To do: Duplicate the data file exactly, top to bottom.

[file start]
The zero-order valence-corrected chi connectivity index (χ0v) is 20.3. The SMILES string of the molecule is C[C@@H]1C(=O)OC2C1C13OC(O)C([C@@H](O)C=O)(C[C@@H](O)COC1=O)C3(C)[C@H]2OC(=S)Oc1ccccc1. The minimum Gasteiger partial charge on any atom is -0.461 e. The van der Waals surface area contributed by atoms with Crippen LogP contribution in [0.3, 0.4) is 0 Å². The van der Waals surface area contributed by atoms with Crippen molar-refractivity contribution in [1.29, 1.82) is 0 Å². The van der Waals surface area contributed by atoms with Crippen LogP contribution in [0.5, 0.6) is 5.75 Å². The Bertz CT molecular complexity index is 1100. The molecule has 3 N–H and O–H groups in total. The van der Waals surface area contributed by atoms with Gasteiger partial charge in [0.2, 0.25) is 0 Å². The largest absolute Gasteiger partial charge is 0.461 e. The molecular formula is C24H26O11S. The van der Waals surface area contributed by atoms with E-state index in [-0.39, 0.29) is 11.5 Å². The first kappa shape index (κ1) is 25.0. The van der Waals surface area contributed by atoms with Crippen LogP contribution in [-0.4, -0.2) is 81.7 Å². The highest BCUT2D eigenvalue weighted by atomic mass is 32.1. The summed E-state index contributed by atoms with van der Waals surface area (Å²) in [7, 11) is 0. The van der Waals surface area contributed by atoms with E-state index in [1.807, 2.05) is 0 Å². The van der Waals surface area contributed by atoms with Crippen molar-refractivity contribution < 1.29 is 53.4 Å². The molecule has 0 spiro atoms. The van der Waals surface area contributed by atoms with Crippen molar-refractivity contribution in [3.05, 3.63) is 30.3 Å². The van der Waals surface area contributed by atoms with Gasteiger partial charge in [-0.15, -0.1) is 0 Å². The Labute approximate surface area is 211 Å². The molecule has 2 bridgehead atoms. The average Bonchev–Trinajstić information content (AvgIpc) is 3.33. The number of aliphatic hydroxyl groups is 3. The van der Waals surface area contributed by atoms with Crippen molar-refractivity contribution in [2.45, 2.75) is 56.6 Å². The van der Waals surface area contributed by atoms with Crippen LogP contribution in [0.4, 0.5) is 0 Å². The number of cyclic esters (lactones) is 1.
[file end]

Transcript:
The zero-order valence-corrected chi connectivity index (χ0v) is 20.3. The SMILES string of the molecule is C[C@@H]1C(=O)OC2C1C13OC(O)C([C@@H](O)C=O)(C[C@@H](O)COC1=O)C3(C)[C@H]2OC(=S)Oc1ccccc1. The minimum Gasteiger partial charge on any atom is -0.461 e. The van der Waals surface area contributed by atoms with Crippen LogP contribution in [0.3, 0.4) is 0 Å². The van der Waals surface area contributed by atoms with Crippen molar-refractivity contribution in [1.29, 1.82) is 0 Å². The van der Waals surface area contributed by atoms with Crippen LogP contribution in [0.5, 0.6) is 5.75 Å². The Bertz CT molecular complexity index is 1100. The molecule has 3 N–H and O–H groups in total. The van der Waals surface area contributed by atoms with Gasteiger partial charge in [0.2, 0.25) is 0 Å². The largest absolute Gasteiger partial charge is 0.461 e. The molecular formula is C24H26O11S. The van der Waals surface area contributed by atoms with E-state index in [-0.39, 0.29) is 11.5 Å². The first kappa shape index (κ1) is 25.0. The van der Waals surface area contributed by atoms with Crippen LogP contribution in [-0.4, -0.2) is 81.7 Å². The highest BCUT2D eigenvalue weighted by atomic mass is 32.1. The summed E-state index contributed by atoms with van der Waals surface area (Å²) in [7, 11) is 0. The van der Waals surface area contributed by atoms with E-state index in [1.807, 2.05) is 0 Å². The van der Waals surface area contributed by atoms with Crippen molar-refractivity contribution < 1.29 is 53.4 Å². The molecule has 0 spiro atoms. The van der Waals surface area contributed by atoms with Crippen molar-refractivity contribution in [3.05, 3.63) is 30.3 Å². The van der Waals surface area contributed by atoms with Gasteiger partial charge in [-0.15, -0.1) is 0 Å². The Labute approximate surface area is 211 Å². The molecule has 2 bridgehead atoms. The average Bonchev–Trinajstić information content (AvgIpc) is 3.33. The number of aliphatic hydroxyl groups is 3. The van der Waals surface area contributed by atoms with Crippen molar-refractivity contribution in [2.45, 2.75) is 56.6 Å². The van der Waals surface area contributed by atoms with Crippen LogP contribution in [0.4, 0.5) is 0 Å². The number of cyclic esters (lactones) is 1.